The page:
In short, well-regulated meant democratic (and republican); unregulated meant anti-democratic. All the individual liberties supported by Jefferson in Virginia before the Declaration of Independence–including Habeas Corpus, the right to a fair trial, and freedom of the press–had the same fundamental aim of regulating those who would insolently go overboard in oppressing others:
“These are the invaluable rights, that form a considerable part of our mild system of government; that, sending its equitably energy through all ranks and classes of men, defends the poor from the rich, the weak from the powerful, the industrious from the rapacious, the peaceable from the violent, the tenants from the lords, and all from their superiors.”
Part of the picture here is that the founders liked to see things done well rather than badly. As with well regulated currency, it was all rather like having your heart keep pumping and your blood circulating, to which the sweet air of freedom conduced. Even getting rid of a tyrant was supposed to be done well, rather than badly; as in John Milton’s epic narrative there was payback even for getting rid of an alleged tyrant poorly or for wrong motives. Thus the arbitrary, the irrational, the selfish all fell into the bad column; peaceableness, reason and looking out for others fell into the good column. Quoting Rossiter again,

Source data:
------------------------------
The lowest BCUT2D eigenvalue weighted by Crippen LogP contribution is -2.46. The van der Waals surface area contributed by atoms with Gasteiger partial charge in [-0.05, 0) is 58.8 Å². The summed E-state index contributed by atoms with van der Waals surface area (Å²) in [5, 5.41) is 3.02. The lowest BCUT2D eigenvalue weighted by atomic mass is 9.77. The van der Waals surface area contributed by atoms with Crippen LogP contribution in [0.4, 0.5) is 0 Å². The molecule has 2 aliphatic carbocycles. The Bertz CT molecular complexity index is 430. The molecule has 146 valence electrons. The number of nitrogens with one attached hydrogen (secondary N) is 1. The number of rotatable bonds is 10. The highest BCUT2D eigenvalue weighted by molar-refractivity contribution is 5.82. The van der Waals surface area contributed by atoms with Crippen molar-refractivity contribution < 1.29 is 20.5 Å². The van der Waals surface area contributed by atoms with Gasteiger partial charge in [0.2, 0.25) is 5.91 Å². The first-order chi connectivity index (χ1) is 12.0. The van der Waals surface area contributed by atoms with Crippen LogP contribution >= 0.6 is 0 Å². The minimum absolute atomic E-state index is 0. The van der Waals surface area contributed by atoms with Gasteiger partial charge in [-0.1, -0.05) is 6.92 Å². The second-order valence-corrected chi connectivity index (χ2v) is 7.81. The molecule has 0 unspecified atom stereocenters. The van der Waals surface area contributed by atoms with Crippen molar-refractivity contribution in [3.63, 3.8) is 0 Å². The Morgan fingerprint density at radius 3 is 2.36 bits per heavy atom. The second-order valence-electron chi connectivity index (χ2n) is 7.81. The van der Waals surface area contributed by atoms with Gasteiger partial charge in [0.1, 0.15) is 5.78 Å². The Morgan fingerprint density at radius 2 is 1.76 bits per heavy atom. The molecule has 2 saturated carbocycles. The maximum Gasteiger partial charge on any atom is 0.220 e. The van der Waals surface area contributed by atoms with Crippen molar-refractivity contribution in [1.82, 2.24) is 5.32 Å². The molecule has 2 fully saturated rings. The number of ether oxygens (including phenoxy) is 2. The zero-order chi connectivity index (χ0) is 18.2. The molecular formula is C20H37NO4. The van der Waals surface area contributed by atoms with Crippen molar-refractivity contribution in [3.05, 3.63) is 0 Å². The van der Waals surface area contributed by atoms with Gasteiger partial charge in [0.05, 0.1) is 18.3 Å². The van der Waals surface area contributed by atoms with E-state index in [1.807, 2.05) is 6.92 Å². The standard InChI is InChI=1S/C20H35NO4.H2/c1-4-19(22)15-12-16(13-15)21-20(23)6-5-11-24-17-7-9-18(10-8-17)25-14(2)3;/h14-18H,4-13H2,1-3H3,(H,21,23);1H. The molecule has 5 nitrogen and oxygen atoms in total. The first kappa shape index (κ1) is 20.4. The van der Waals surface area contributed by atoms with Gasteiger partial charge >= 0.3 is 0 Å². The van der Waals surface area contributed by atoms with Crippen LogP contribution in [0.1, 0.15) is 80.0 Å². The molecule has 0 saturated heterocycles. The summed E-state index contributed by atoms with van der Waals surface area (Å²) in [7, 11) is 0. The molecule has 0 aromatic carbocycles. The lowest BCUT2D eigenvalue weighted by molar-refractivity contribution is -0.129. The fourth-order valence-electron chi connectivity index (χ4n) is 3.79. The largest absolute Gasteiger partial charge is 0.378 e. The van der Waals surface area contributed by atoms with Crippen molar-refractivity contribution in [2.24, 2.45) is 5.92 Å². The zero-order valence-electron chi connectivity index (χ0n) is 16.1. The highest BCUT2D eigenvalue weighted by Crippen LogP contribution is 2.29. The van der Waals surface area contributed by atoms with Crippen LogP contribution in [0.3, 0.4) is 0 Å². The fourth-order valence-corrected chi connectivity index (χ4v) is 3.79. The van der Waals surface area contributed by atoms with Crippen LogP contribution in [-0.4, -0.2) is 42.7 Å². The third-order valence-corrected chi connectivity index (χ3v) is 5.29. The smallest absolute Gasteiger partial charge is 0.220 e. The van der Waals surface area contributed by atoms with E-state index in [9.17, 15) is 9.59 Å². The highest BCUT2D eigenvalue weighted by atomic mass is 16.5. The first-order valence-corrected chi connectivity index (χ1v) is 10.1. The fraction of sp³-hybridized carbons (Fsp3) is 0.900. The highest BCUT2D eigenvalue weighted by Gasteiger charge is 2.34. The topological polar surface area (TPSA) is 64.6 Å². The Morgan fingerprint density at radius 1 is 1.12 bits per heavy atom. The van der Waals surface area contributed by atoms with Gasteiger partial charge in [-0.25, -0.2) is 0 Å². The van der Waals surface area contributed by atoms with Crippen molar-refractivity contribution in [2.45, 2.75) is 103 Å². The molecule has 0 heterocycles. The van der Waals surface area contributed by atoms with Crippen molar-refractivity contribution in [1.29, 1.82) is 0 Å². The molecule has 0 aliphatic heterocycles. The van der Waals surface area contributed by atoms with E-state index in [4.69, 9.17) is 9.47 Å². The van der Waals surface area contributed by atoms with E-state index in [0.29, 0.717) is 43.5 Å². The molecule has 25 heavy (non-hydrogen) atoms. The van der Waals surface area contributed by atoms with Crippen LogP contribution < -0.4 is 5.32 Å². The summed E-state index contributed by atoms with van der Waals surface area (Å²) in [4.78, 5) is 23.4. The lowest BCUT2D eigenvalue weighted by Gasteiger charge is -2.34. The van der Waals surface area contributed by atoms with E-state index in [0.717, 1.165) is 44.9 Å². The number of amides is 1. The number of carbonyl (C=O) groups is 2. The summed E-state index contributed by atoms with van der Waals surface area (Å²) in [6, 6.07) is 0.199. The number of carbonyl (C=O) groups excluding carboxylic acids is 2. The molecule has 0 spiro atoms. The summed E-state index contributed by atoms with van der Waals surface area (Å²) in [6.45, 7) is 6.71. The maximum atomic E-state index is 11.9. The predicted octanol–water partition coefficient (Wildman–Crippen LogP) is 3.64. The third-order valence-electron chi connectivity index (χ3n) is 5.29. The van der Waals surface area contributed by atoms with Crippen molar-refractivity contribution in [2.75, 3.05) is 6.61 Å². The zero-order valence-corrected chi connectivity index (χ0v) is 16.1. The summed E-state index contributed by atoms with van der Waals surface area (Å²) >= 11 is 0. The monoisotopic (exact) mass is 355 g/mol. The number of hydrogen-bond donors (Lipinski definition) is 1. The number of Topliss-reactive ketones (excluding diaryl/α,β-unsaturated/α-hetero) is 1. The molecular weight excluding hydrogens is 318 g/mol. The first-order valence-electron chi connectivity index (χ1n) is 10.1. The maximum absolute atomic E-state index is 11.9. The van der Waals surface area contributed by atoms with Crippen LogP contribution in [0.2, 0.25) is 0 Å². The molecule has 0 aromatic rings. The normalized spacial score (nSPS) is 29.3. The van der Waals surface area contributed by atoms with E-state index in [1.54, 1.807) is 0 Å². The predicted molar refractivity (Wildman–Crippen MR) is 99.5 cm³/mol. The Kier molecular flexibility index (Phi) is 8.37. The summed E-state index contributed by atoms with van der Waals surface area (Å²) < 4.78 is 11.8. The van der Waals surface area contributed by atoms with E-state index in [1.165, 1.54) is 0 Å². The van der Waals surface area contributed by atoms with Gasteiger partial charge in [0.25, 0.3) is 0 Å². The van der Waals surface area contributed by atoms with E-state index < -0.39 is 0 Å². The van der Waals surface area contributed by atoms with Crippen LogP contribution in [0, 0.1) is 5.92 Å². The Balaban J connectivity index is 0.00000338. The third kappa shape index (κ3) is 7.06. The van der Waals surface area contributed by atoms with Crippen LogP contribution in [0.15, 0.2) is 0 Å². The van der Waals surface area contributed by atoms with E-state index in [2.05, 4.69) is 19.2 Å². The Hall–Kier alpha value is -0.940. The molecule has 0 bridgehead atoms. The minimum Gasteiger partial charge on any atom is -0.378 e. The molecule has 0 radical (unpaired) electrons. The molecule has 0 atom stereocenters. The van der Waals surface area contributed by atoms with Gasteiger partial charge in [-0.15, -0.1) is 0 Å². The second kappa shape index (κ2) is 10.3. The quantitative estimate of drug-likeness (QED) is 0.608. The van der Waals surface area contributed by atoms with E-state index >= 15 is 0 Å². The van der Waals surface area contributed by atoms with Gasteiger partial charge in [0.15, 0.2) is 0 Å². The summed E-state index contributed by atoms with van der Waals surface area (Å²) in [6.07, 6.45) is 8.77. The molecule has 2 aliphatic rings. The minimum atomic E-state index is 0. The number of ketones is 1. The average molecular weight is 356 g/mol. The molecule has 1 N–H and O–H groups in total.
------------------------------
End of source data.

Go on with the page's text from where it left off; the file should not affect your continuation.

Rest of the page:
“Resistance in the extreme sense of outright revolution–the “appeal to God by the sword,” as the Colony of New Hampshire labeled it–was never to be undertaken except by an overwhelming majority of a thoroughly abused people. There was no place in Revolutionary theory for the coup d’etat of a militant minority dedicated to the building of a new order. Samuel West expressed this thought in his election sermon of 1776:
‘If it be asked, who are the proper judges to determine, when rulers are guilty of tyranny and oppression? I answer, the publick; not a few disaffected individuals, but the collective body of the state must decide this question.'”
The well-regulated was meaningful. The meaningless was anathema, including meaningless selfishness. Hence it goes without saying that revolution for its own sake was no democratic ideal for American colonists:
“Finally, all colonial writers agreed with Jefferson’s assumption that any exercise of “the Right of the People to alter or to abolish” government would be followed almost immediately by an exercise of their associated right “to institute new Government.” For all their flirtation with the state of nature, for all their loyalty to the mechanistic explanation of government, Americans could think of man only as a member of a political community. Men did not revolt against government to eliminate it entirely and return to a state of nature, but to organize a new one, “laying its foundation on such principles and organizing its powers in such form, as to them shall seem most likely to effect their Safety and Happiness.” God granted men the right of resistance to help them preserve orderly constitutional government, not to induce them to fly from the tyranny of arbitrary power to the tyranny of no power at all.”
The lessons of history are many, and mixed. But adhering to principle is not cherry-picking.